Clashes break out in central Cairo

Four people injured as hundreds of protesters demanding judicial reform clash with opposition activists in Egypt.

    Muslim Brotherhood supporters say the judiciary is undermining the revolution [Reuters]
    Muslim Brotherhood supporters say the judiciary is undermining the revolution [Reuters]

    Thousands of supporters and opponents of Egypt's President Mohammed Morsi have clashed near Cairo's Tahrir Square amid a rally calling on the president to "cleanse the judiciary.''

    Four people were hurt in the violence that broke out on Friday following a call by the Muslim Brotherhood to demonstrate outside the Supreme Court, which has repeatedly challenged Morsi since he took office last June.

    "The people want the purging of the judiciary" and "Our judiciary, where is justice and neutrality," protesters chanted.

    The two sides pelted each other with stones and Molotov cocktails and gunfire was heard, an AFP journalist said.

    An hour after the clashes broke out, three armoured police vehicles arrived and began firing tear gas as well as birdshot, reports said.

    An Al Jazeera correspondent described the demonstration as initially restrained and said it was still unclear how the trouble began.

    Undermining the revolution

    One protester, Sami Haydar, told Reuters that the judiciary was seeking to undermine any attempts of democratic reform in Egypt.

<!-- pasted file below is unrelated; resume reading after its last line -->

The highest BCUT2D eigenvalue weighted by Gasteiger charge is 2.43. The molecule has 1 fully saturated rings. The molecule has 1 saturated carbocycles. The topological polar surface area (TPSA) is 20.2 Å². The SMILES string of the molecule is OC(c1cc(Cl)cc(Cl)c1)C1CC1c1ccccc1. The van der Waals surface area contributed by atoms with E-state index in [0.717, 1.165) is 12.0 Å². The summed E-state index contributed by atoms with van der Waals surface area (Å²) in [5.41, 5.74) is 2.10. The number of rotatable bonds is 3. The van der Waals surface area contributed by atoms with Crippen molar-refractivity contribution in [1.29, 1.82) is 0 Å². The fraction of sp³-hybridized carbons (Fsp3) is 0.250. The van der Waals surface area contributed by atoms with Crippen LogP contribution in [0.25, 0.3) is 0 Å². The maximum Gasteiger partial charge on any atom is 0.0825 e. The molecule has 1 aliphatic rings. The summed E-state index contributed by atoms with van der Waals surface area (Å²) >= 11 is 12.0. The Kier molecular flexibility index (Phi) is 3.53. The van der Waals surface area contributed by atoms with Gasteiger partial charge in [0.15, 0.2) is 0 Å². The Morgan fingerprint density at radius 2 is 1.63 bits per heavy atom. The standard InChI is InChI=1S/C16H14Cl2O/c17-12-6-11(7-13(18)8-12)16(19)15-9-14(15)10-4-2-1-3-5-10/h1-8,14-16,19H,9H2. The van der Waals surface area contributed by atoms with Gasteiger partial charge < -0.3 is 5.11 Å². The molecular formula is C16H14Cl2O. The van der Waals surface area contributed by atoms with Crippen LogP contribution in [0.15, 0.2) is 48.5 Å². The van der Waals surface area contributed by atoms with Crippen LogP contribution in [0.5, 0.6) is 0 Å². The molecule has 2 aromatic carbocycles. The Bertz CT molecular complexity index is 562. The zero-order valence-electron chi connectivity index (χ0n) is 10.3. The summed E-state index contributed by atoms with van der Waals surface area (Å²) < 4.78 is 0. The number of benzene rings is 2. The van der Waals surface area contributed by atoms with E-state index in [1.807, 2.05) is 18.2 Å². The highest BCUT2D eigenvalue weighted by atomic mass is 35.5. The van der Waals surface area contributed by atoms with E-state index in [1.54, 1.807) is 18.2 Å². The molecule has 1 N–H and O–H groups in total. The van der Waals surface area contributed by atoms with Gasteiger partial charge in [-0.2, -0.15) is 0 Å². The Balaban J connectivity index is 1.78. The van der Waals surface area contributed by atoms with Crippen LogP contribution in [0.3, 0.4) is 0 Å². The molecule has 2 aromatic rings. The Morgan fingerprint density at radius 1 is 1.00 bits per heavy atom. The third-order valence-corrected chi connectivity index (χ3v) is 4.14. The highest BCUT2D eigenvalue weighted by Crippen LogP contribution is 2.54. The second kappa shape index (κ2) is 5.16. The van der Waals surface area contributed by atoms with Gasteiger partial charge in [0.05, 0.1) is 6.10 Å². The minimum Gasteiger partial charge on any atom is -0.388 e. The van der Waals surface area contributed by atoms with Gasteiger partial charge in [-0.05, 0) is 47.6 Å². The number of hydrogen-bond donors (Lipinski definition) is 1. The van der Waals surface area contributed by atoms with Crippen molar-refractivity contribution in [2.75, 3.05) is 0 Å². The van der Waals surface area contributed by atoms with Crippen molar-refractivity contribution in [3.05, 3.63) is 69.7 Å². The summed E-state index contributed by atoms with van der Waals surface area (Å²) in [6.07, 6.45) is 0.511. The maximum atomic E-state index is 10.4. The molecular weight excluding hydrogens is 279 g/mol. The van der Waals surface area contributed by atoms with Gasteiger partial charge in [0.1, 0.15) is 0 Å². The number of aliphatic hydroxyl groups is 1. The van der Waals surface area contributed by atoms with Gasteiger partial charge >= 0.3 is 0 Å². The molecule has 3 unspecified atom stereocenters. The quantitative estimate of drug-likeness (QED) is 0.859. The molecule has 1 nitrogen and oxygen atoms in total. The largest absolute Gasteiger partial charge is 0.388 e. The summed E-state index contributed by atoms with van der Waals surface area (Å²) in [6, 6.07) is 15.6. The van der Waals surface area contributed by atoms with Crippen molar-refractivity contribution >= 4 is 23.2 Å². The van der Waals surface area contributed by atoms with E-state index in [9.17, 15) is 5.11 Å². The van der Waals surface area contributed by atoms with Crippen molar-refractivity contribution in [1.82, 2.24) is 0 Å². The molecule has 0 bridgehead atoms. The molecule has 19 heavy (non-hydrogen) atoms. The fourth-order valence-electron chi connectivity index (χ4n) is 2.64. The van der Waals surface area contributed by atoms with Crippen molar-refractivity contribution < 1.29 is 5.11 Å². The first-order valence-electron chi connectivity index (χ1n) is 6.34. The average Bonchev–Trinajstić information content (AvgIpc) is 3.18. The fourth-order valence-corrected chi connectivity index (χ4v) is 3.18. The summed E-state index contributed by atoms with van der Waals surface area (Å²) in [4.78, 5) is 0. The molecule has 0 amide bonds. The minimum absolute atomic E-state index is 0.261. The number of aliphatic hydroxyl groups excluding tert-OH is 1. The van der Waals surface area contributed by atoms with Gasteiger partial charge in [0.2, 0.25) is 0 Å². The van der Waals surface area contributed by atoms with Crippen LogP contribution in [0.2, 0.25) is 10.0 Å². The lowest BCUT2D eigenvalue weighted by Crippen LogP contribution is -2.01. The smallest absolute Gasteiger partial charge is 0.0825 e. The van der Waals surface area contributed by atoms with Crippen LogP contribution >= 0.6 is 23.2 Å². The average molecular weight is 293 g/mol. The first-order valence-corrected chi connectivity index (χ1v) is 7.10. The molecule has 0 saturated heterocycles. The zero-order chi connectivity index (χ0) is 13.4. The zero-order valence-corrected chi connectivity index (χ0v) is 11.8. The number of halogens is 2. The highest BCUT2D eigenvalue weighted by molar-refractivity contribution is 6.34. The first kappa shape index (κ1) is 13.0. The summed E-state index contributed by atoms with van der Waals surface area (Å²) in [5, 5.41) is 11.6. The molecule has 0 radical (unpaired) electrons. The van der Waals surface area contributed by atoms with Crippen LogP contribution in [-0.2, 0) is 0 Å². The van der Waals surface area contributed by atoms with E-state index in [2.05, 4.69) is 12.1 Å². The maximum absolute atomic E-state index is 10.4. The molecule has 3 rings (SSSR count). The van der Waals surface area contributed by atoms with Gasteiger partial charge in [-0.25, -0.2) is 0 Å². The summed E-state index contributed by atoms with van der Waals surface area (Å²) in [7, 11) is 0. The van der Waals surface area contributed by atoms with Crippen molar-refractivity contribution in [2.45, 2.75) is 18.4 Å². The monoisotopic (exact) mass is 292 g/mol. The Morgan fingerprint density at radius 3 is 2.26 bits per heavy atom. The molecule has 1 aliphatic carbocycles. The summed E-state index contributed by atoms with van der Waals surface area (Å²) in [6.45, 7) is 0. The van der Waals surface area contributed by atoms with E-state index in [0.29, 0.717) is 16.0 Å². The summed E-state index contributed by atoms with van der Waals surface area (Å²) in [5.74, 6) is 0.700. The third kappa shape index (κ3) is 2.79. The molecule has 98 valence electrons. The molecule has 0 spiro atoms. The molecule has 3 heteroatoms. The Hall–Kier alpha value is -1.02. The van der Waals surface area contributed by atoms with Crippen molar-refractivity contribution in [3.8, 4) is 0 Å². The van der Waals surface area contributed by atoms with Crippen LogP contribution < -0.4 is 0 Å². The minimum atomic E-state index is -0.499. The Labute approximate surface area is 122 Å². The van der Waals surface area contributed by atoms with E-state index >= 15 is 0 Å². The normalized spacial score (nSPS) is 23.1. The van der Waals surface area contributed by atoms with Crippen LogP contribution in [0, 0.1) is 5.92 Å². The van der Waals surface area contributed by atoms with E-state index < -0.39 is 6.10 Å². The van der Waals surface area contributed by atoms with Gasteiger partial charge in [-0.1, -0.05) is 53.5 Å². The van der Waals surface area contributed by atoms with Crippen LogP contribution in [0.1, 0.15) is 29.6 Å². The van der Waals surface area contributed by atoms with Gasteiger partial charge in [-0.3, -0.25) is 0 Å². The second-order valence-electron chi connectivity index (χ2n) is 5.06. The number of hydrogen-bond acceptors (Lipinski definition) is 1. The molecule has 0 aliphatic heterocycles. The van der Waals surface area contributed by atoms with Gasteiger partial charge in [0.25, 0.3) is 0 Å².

"The judiciary authority is the one branch which is still exactly the same as it was before and after the evolution. Meaning the spearhead of those fighting against the revolution are the judges. This is proven by the fact that everyone tried for killing protesters from the start of the revolution until now has been found innocent," Haydar said. 

    Similar rallies also took place in Egypt’s second largest city of Alexandria as hundreds begin to gather in Sidi Gaber Square.

    Last month, a court overturned a controversial decree by Morsi to sack state prosecutor Abdel Meguid Mahmud, appointed by ousted president Hosni Mubarak, and replace him with Talaat Abdallah.

    The court believed Morsi had overstepped his powers when he sacked Mahmud, blamed for bungling the trials of former regime officials, including Mubarak himself, after the 2011 uprising.

    Many judges are Mubarak-era appointees, and Morsi supporters claim they  remain hostile to them despite subsequent election victories. 

    A court also overturned Morsi's calling of parliamentary polls for this month, ruling that he had ratified a new electoral law without consulting the constitutional court.

    SOURCE: Al Jazeera And Agencies


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